What is the Difference Between Prime and LIBOR Rates?
Many business owners may not be aware of interest rate options for business financing. Banks typically offer interest rate options in debt agreements over a certain borrowing level, which include a Prime and LIBOR option. Loans under a certain size, usually under $3-5,000,000, do not contain a LIBOR interest rate option. In debt agreements with a LIBOR and Prime interest rate option, Prime will be the default interest, and LIBOR will be the alternative interest rate
option requiring an election to use.
What is LIBOR, and how does it differ from Prime?
First, Prime interest rates are set by each bank, are tied to the U.S. Federal Funds Rate, and
remain fixed until the Federal Open Market Committee meets and changes the Federal Funds Rate. Prime is variable, but may remain fixed for a long period of time.
LIBOR is the London interbank offered rate, representing the basic rate of interest used in the lending between banks on the London interbank market, and the rates are actively traded on the open market. LIBOR is a short-term variable interest rate and the spread between LIBOR and Prime vary daily, weekly, and monthly since LIBOR is traded daily and reacts to current market events.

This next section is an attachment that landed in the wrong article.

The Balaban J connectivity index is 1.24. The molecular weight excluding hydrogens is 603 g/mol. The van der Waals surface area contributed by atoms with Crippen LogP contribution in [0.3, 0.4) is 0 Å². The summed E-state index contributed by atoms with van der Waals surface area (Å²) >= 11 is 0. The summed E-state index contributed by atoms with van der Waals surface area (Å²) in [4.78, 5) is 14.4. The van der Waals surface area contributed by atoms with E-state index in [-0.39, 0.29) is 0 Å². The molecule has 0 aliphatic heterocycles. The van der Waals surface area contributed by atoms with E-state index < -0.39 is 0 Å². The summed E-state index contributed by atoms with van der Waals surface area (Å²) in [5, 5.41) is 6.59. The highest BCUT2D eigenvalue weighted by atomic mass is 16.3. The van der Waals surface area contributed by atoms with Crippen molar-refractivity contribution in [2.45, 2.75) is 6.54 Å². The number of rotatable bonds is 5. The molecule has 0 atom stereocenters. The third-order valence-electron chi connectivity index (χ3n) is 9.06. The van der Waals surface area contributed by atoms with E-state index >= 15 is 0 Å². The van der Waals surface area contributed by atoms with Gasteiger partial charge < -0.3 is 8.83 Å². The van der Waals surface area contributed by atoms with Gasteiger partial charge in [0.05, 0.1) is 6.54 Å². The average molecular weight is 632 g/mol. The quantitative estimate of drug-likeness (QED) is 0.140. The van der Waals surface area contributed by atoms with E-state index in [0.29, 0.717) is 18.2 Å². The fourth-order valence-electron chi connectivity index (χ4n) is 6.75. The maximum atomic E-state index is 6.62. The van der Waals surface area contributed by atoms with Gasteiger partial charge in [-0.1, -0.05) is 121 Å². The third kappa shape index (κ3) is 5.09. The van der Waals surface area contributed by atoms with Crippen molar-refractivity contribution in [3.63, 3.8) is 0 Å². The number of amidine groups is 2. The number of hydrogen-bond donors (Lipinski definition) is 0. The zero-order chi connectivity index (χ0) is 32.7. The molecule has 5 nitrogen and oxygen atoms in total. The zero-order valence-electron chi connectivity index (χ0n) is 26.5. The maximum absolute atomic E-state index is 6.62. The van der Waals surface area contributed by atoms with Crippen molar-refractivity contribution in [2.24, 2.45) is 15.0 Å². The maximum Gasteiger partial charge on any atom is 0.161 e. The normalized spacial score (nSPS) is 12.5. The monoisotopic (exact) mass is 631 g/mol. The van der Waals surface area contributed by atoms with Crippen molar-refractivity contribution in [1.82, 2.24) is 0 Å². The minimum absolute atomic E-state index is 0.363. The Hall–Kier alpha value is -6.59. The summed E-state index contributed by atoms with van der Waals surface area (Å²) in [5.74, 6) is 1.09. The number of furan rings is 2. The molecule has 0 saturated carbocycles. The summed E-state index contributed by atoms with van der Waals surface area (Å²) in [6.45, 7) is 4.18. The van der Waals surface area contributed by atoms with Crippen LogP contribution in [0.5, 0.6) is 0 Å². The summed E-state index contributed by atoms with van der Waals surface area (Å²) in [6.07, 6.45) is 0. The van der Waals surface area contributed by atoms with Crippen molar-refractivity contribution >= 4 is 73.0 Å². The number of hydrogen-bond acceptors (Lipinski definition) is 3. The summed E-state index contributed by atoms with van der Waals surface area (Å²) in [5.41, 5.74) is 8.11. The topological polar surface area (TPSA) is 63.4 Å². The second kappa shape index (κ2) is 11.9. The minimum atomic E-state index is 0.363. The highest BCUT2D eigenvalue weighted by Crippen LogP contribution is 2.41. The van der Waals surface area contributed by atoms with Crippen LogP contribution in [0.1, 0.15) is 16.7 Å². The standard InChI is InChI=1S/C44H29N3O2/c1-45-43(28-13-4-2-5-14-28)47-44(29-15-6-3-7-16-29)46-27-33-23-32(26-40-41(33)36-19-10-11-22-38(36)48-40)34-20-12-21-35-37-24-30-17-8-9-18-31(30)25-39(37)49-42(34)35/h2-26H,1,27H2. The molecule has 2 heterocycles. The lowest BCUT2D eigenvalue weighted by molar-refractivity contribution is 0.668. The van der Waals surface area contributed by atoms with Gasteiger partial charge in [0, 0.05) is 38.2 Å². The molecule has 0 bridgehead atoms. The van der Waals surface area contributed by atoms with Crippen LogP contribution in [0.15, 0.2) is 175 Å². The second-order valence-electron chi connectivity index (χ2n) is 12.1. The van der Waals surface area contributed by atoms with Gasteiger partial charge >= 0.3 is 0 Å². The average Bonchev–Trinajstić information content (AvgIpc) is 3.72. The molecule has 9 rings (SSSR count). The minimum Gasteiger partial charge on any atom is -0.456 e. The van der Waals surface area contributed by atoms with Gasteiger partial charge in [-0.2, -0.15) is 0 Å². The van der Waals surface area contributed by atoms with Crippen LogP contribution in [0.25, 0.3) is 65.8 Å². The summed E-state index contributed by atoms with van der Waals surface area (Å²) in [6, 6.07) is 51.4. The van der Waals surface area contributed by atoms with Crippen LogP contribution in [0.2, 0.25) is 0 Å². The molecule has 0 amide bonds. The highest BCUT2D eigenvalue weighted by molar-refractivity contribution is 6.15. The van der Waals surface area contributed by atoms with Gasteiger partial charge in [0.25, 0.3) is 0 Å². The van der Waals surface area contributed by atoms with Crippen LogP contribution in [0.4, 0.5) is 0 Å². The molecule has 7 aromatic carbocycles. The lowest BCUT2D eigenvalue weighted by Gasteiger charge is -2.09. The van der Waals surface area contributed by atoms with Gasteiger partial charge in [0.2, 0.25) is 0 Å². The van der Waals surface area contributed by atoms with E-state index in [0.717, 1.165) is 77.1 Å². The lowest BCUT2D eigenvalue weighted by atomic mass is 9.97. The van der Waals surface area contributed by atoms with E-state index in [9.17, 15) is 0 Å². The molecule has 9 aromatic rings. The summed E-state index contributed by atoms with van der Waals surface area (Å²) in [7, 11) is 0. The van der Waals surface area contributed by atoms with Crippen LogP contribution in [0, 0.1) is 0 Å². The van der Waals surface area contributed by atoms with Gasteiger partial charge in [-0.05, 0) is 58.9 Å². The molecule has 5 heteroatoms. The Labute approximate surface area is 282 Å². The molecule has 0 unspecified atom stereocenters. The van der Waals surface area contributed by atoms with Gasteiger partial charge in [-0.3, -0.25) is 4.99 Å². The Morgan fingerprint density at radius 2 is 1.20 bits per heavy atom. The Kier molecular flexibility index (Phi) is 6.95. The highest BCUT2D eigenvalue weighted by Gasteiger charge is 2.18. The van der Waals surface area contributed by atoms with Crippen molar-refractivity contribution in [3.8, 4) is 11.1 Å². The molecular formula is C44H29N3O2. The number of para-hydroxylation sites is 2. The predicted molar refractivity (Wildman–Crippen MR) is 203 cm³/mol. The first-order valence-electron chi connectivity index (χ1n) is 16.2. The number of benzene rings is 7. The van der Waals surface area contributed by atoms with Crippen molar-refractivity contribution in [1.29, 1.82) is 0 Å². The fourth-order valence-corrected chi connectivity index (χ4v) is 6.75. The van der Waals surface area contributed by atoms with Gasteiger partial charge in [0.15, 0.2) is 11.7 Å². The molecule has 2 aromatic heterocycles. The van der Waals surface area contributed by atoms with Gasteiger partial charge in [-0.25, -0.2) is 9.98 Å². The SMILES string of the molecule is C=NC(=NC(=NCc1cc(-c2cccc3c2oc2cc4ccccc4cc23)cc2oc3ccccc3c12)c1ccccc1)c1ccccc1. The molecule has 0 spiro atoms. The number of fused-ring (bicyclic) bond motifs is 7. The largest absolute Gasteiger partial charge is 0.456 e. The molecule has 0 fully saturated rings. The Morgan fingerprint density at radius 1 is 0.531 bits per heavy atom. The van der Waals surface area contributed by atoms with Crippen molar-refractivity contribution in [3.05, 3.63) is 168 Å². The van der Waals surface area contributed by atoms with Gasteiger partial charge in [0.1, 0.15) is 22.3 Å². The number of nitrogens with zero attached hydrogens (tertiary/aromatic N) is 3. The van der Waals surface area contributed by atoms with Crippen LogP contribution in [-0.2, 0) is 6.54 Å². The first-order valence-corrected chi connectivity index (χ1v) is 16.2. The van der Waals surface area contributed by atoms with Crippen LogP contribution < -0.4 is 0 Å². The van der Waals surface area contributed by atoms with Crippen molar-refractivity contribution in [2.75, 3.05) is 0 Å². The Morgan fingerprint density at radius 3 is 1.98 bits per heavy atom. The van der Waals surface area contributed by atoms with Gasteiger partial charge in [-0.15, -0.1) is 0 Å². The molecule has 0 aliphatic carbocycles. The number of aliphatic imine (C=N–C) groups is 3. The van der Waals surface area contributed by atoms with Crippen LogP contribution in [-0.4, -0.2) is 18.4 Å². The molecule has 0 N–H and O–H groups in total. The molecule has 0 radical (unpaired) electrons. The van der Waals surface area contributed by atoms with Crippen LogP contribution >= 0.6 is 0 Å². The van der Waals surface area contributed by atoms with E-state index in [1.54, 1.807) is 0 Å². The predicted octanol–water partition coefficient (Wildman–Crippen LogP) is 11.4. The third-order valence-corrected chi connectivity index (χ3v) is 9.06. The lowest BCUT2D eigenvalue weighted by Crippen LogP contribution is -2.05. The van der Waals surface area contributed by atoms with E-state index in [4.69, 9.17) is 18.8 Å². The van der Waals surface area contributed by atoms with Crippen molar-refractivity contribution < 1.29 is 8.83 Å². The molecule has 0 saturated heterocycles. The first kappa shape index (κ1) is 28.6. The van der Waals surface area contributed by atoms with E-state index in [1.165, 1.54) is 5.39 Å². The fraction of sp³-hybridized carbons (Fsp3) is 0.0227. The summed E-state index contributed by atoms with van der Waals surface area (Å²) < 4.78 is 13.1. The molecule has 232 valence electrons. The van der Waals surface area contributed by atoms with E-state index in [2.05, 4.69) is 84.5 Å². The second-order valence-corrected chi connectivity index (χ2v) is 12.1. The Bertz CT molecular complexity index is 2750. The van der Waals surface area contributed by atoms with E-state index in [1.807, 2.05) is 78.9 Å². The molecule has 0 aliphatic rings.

Benefit of Prime over LIBOR
Prime interest will be the default rate in the loan agreement, and it does not require any effort
for the business to manage. Additionally, the rate will not fluctuate and remained fixed until
the Federal Open Market Committee decides to change the Federal Funds Rate.
Benefit of LIBOR over Prime
Businesses have the ability to lock or set the LIBOR interest rate for a specific time period,
usually for 30, 60, 90, or 180 days. Therefore, the LIBOR option allows business to actively
manage its interest rate expense at little or no cost. The biggest benefit of LIBOR is this rate
option has historically and will usually be lower than the Prime rate option.
LIBOR is a nice option to have in a loan agreement, and with a little time and resources, this
option will allow business to elect a lower interest rate versus their Prime rate for a period of
time, thereby saving money over the life of the loan.